If the school wanted to take action here, they should have provided the teacher with lawyers and legal options upon request. If the tweets caused some sort of disruption on their own (frankly, the school district's actions caused more disruption than anything else), only then should they have acted based on the results of an investigation. Here they just seemed to have been lurching about without any sort of plan or clue for how to proceed properly and objectively.
No need to "believe" it when you can know it:
Is there a lot more to this complex topic? Sure. But there is no question that simply being black (or in this case study, being assumed black) lowers your chances of getting hired.
Since we're just talking out our asses here, I'll say there's evidence that exposure to porn at young ages increases respect for women. The "evidence" is me. I first found porn mags at age 8 or so, and lots more, including videos, by 14. I have since become an avid porn collector. Yet I am absolutely respectful of women and always have been. I am far more respectful of women than the men in some no-porn areas I've lived in other countries.
Or maybe it's largely unconnected to porn. Maybe it's about culture and upbringing. In fact, there actually _is_ evidence that porn reduces rape (the ultimate form of disrespect for women):
And even though I'd still argue against allowing younger people's free access porn, the data in that article, tracking total internet usage, certainly includes young people's access to porn.
> So what objective measurement can a cop make to tell how impaired a driver is at the moment.
How about a test of ability to drive? Instead of looking for chemicals that may or may not create a safety issue, how about we look for things like inability to focus, insufficient reaction time, etc - things that actually cause danger (though they may not be solely correlated with drugs)? There must be a way to reasonably test a driver's ability to actually drive - it's just that people would hate getting in trouble for being too tired, too distracted, or too slow. But if the goal is to improve safety, that's what it's about.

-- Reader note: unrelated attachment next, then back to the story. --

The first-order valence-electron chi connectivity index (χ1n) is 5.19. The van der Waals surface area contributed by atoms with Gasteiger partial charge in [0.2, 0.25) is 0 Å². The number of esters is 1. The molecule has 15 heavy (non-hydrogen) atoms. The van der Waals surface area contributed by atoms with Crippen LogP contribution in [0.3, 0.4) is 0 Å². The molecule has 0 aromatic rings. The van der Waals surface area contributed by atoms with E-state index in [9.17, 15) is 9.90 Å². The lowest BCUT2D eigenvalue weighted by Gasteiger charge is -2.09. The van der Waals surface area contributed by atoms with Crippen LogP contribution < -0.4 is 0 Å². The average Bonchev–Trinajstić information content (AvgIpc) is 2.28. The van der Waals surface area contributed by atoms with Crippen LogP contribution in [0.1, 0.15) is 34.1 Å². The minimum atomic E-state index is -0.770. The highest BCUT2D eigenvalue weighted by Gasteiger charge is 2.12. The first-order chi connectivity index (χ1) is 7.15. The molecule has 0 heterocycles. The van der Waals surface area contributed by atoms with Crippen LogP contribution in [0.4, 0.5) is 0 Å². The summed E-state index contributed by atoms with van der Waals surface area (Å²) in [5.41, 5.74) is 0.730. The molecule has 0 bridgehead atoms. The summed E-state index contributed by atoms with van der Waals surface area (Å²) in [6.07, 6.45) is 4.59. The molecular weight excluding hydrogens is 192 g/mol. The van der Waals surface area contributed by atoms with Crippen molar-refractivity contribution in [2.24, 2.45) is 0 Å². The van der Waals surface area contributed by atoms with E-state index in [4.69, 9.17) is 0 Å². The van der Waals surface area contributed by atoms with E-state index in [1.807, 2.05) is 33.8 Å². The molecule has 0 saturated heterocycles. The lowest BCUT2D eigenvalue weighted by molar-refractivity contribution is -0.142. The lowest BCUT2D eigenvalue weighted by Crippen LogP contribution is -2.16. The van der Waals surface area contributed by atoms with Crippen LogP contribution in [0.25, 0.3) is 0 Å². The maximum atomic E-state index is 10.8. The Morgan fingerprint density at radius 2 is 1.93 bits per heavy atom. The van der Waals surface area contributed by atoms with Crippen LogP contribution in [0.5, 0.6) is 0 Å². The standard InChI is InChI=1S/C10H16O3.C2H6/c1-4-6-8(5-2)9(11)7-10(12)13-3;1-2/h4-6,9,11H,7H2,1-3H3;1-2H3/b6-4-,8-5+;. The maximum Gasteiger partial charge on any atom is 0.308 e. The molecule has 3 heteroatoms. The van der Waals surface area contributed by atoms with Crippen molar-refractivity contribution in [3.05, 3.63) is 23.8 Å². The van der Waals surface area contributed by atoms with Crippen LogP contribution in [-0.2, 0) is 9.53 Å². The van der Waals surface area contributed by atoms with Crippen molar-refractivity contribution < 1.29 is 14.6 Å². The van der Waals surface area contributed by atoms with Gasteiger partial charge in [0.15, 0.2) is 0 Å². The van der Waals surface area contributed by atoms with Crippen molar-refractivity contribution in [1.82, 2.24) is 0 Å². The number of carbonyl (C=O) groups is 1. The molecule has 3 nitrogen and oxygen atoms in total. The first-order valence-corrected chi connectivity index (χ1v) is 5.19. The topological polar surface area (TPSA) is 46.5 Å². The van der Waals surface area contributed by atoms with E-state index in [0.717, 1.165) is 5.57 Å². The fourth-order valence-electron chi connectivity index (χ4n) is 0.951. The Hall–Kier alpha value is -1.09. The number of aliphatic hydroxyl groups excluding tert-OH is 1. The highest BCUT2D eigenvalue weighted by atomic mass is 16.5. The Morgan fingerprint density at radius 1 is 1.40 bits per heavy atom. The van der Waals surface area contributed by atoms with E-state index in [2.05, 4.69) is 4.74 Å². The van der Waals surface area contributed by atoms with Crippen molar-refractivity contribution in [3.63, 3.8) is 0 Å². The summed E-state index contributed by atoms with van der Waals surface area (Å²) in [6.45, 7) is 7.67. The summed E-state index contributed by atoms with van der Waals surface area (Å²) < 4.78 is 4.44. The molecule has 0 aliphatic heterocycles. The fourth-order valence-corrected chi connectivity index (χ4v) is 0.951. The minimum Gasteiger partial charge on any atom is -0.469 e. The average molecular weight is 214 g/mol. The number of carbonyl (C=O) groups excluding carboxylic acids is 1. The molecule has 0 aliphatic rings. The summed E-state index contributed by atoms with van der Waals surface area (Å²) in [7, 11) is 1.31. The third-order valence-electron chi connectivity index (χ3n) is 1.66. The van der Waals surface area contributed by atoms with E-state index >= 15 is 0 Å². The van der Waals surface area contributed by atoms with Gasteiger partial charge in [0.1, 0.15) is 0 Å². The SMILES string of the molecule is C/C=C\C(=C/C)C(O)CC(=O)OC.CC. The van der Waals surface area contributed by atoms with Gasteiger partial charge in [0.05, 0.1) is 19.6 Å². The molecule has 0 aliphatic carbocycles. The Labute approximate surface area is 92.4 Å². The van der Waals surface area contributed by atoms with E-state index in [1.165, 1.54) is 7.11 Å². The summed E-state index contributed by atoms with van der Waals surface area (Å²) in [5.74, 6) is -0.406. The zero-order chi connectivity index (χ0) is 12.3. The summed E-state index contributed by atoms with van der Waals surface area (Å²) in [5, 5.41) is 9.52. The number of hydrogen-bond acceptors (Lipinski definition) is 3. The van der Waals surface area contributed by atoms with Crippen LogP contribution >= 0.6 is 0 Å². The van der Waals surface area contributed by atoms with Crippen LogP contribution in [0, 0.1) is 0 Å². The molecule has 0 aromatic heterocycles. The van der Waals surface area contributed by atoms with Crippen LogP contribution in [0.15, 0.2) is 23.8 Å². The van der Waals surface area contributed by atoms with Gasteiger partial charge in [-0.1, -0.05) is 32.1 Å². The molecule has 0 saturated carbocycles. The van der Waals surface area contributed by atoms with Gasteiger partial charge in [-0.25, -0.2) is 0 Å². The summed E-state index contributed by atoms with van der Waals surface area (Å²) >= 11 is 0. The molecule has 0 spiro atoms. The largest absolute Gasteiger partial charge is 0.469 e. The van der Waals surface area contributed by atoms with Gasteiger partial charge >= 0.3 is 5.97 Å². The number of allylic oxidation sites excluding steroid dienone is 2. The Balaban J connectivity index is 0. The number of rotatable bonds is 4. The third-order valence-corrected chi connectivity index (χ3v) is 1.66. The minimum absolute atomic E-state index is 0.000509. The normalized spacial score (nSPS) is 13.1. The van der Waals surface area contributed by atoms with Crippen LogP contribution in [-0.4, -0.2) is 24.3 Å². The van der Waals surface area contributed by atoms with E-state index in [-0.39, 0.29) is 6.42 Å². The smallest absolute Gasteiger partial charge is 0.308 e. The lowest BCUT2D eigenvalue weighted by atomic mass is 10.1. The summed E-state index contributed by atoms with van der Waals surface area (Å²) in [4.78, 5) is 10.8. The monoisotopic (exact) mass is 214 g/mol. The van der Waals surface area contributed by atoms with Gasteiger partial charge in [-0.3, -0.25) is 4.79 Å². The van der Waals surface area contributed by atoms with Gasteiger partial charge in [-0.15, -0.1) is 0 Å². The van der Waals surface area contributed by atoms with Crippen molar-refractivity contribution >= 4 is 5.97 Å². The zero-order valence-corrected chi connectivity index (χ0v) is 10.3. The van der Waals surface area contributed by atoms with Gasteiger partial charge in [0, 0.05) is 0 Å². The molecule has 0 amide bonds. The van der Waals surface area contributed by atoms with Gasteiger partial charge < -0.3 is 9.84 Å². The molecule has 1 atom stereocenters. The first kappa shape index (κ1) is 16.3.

> You take the bullets out of the gun rather than insist everyone wear a bullet proof vest.
Whoa whoa whoa. What country do you live in?
These guys are weaving a judicial tapestry that ensures that even if society as a whole were to move a bit in their direction over time, there will be so much precedent against them that it'll take decades longer to accomplish their goals.
> Because they predict things up to the level of accuracy that we can currently measure, within the very limited energy and size domains we have access to. That's all there is to it.
Fixed that for you.
When you can predict particle behavior inside a black hole with planck-length precision, or you can model gravity at the galactic scale without relying on unobserved "dark matter", I might be as confident as you that our current understanding is rock solid.
> Modern physics is never incorrect.
And you, sir, have just turned science into religion.
The whole reason science is superior to religion is that it openly admits that it may be incorrect, and allows for itself to be corrected. It is, as you correctly outline, an iterative process that approaches truth over time. But part of that process is accepting that any truth may be overturned by new evidence. And while Einstein didn't "disprove" Newton, he did show flaws in the theory which meant that it was, in a very small way, wrong. And that's fine. Claiming it was "extended" and not "wrong" is playing semantics and makes you sound like a religious apologist.
The more comfortable we are with being wrong, and the process of refinement, the better scientists we are. The more we claim that some aspect of science is "never incorrect", the more dogmatic we are and the science suffers.
The predictions of modern physics are phenomenally accurate in many domains. But we haven't run tests in nearly enough domains to claim perfection yet. And we've no need to be defensive about it. Science is the only way to the next truth, and that's good enough for me.
"13% of CompSci Grads Get Jobs in Silicon Valley or Redmond"